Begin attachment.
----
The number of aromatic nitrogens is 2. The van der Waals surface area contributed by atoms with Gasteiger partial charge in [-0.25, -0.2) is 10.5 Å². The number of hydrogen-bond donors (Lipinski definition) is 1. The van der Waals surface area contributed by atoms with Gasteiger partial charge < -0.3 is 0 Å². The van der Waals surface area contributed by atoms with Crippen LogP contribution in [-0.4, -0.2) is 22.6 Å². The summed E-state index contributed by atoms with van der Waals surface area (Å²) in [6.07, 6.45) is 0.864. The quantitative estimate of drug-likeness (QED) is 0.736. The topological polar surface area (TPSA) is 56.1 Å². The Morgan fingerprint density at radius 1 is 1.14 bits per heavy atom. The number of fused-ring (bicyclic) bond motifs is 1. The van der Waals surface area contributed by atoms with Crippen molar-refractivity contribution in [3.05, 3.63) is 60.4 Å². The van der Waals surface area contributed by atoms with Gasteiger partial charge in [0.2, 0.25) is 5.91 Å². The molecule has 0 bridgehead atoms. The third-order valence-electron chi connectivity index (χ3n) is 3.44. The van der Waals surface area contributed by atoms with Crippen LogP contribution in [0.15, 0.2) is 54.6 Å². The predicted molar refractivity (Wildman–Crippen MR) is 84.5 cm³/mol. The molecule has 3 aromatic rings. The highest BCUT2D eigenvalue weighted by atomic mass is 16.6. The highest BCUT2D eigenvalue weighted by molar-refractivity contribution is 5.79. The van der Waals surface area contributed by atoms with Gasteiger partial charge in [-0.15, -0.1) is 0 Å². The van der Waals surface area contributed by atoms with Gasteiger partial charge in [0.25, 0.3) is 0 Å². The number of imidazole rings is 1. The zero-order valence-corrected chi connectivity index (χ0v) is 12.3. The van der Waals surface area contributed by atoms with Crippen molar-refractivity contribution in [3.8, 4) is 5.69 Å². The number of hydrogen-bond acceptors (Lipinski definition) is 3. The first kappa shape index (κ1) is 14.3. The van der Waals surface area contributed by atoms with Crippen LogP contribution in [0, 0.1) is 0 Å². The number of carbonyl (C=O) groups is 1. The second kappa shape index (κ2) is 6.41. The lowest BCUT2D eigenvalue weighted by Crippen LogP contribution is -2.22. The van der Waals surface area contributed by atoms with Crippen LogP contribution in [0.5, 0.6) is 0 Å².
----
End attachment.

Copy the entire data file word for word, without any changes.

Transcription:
The number of aromatic nitrogens is 2. The van der Waals surface area contributed by atoms with Gasteiger partial charge in [-0.25, -0.2) is 10.5 Å². The number of hydrogen-bond donors (Lipinski definition) is 1. The van der Waals surface area contributed by atoms with Gasteiger partial charge < -0.3 is 0 Å². The van der Waals surface area contributed by atoms with Crippen LogP contribution in [-0.4, -0.2) is 22.6 Å². The summed E-state index contributed by atoms with van der Waals surface area (Å²) in [6.07, 6.45) is 0.864. The quantitative estimate of drug-likeness (QED) is 0.736. The topological polar surface area (TPSA) is 56.1 Å². The Morgan fingerprint density at radius 1 is 1.14 bits per heavy atom. The number of fused-ring (bicyclic) bond motifs is 1. The van der Waals surface area contributed by atoms with Crippen molar-refractivity contribution in [3.05, 3.63) is 60.4 Å². The van der Waals surface area contributed by atoms with Gasteiger partial charge in [0.2, 0.25) is 5.91 Å². The molecule has 0 bridgehead atoms. The third-order valence-electron chi connectivity index (χ3n) is 3.44. The van der Waals surface area contributed by atoms with Crippen LogP contribution in [0.15, 0.2) is 54.6 Å². The predicted molar refractivity (Wildman–Crippen MR) is 84.5 cm³/mol. The molecule has 3 aromatic rings. The highest BCUT2D eigenvalue weighted by atomic mass is 16.6. The highest BCUT2D eigenvalue weighted by molar-refractivity contribution is 5.79. The van der Waals surface area contributed by atoms with Gasteiger partial charge in [-0.15, -0.1) is 0 Å². The van der Waals surface area contributed by atoms with Gasteiger partial charge in [0.25, 0.3) is 0 Å². The number of imidazole rings is 1. The zero-order valence-corrected chi connectivity index (χ0v) is 12.3. The van der Waals surface area contributed by atoms with Crippen molar-refractivity contribution in [3.8, 4) is 5.69 Å². The number of hydrogen-bond acceptors (Lipinski definition) is 3. The first kappa shape index (κ1) is 14.3. The van der Waals surface area contributed by atoms with Crippen LogP contribution in [0, 0.1) is 0 Å². The number of carbonyl (C=O) groups is 1. The second kappa shape index (κ2) is 6.41. The lowest BCUT2D eigenvalue weighted by Crippen LogP contribution is -2.22. The van der Waals surface area contributed by atoms with Crippen LogP contribution in [0.5, 0.6) is 0 Å².